The elephant conservation group is concerned that the crisis will lead to severe mistreatment of elephants as the custodian attempts to monetize them. They can sell them to Burmese zoos or make them join circus troupes (This was banned in Thailand in 1989). 

The danger of being mistreated or illegally sold abroad can appear with elephants in Thailand 

The life buoy of the Thai elephants

Since April 2020, Thai elephants have been "parading" from all over Chiang Mai province to return to their homeland of Mae Chaem, where the Karen ethnic group lives. This is a rural area of ​​Thailand that has a tradition of raising elephants. 

The SEF Elephant Conservation Union in northern Chiang Mai province, Thailand, has made efforts to bring the elephants back to their home green fields, instead of continuing to starve to death in protected areas. Saeng Duean Chailert, SEF founder, said the project to bring the "unemployed" elephants back to their roofs has been launched in response to calls for help from protected area owners. The foundation encourages the elephants to settle in a place where there are friendly villagers and a more natural environment.

The actual situation shows that many protected areas and zoos are abusing the health of animals, overexploiting their ability to attract tourism. At the same time, they also do not get the right food and environment.


Join hands to bring Thai elephants home

Sadudee Serichevee, currently living in Chiang Mai province, is the one raising four elephants. However, the plague has left his family unable to pay monthly fees of up to 200,000 baht to rent land and provide elephant food. The average adult elephant eats up to 300kg of grass and vegetables per day. So he decided to let the elephant return to Ban Huay Bong village.

However, transporting elephants safely home alone is not a simple thing. Therefore, Mr. Sadudee teamed up with a number of different elephant breeders to walk 150km together to bring the elephants back safely. The "parade" consists of 11 elephants and their owners have walked on a variety of terrain, from hills to dirt roads before reaching Ban Huay Bong in the joy of the people here.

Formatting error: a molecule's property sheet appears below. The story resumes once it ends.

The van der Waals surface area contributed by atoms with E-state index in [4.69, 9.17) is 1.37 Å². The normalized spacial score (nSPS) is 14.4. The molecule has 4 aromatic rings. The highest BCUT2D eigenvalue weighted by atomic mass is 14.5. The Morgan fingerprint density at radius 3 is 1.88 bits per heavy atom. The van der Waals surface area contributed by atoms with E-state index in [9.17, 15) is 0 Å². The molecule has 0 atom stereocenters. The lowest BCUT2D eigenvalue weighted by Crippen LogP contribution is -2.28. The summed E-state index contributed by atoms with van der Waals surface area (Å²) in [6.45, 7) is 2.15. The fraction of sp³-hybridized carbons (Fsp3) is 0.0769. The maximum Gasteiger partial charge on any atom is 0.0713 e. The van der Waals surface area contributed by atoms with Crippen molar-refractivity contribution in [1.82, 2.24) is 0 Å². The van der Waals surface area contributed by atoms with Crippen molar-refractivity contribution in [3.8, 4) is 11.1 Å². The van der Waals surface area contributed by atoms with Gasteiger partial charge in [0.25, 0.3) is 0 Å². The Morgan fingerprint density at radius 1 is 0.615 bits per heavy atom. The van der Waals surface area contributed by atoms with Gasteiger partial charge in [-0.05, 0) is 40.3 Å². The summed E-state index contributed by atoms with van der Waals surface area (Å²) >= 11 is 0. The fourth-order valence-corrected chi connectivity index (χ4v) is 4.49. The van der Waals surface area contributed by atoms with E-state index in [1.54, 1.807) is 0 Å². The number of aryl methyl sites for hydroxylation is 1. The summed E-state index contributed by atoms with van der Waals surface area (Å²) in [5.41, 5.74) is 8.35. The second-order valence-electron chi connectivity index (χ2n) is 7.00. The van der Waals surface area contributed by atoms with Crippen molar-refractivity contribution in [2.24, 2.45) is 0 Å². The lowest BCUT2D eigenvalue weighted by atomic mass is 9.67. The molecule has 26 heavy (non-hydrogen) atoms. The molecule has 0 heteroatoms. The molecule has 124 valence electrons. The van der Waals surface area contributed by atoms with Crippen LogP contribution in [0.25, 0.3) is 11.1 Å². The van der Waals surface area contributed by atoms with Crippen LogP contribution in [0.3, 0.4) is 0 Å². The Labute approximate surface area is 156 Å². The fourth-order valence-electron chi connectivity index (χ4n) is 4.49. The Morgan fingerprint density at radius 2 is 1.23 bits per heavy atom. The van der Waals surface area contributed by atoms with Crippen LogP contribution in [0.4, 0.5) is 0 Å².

The joy of giant animals - Elephant Thailand

After 20 years, these elephants have a chance to return home. They express their happiness by happily "running and jumping" and playing with the kids in the village. Outside of Chiang Mai province, the “Thai elephants return day” project is also taking place in Northeast Surin, famous for its annual elephant festivals. These elephants were brought to the district of Tha Tum, where hundreds of their species live.

While the course of the disease is unpredictable, the Thai elephants can temporarily rest assured that animal conservation organizations do not abandon them. “We don't know when COVID 19 will disappear,” said Ms. Saeng Duean. So we have a duty to rescue elephants that have been "fired" by the disease. "

Building a future environment for Thai elephants

Members of the organization are working hard to petition the government for land so that local people can grow their own crops to feed themselves as well as provide food for Thai elephants. In addition, they can also earn revenue by selling agricultural products. The proceeds from this will contribute to other costs to feed the elephants during this difficult period.  

It is thought that bringing elephants back to villages means returning them to the wild and letting them live on their own. In fact, the domesticated elephants have been away from the natural habitat for so long that they are no longer able to defend themselves and feed like a wild elephant. Therefore, the natural environment here does not mean a completely primeval forest, but instead is natural under great human influence. 

Corona pandemic like a powerful blow to all aspects of human life. Therefore, the domesticated animals are also affected. Now is the time we need to study Thailand, so that not only Thai elephants but all animals in above conditions are saved and preserved. Traveling to Vietnam appoints you a day to visit Thai elephants when the epidemic is over.